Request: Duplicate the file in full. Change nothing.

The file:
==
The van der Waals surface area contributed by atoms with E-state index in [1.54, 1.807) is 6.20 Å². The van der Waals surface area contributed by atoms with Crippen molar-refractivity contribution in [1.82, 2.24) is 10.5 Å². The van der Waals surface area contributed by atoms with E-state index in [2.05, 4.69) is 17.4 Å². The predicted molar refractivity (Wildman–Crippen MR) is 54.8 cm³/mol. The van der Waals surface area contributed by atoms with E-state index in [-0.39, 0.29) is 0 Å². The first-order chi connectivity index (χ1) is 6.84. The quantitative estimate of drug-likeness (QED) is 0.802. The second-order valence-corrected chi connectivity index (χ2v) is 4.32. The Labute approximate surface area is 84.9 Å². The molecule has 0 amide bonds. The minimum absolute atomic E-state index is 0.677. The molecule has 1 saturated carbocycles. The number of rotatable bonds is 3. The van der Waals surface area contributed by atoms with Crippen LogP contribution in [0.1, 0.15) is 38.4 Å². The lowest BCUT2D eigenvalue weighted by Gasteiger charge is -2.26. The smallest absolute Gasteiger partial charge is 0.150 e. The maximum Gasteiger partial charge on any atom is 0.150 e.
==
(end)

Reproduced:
The van der Waals surface area contributed by atoms with E-state index in [1.54, 1.807) is 6.20 Å². The van der Waals surface area contributed by atoms with Crippen molar-refractivity contribution in [1.82, 2.24) is 10.5 Å². The van der Waals surface area contributed by atoms with E-state index in [2.05, 4.69) is 17.4 Å². The predicted molar refractivity (Wildman–Crippen MR) is 54.8 cm³/mol. The van der Waals surface area contributed by atoms with E-state index in [-0.39, 0.29) is 0 Å². The first-order chi connectivity index (χ1) is 6.84. The quantitative estimate of drug-likeness (QED) is 0.802. The second-order valence-corrected chi connectivity index (χ2v) is 4.32. The Labute approximate surface area is 84.9 Å². The molecule has 0 amide bonds. The minimum absolute atomic E-state index is 0.677. The molecule has 1 saturated carbocycles. The number of rotatable bonds is 3. The van der Waals surface area contributed by atoms with Crippen LogP contribution in [0.1, 0.15) is 38.4 Å². The lowest BCUT2D eigenvalue weighted by Gasteiger charge is -2.26. The smallest absolute Gasteiger partial charge is 0.150 e. The maximum Gasteiger partial charge on any atom is 0.150 e.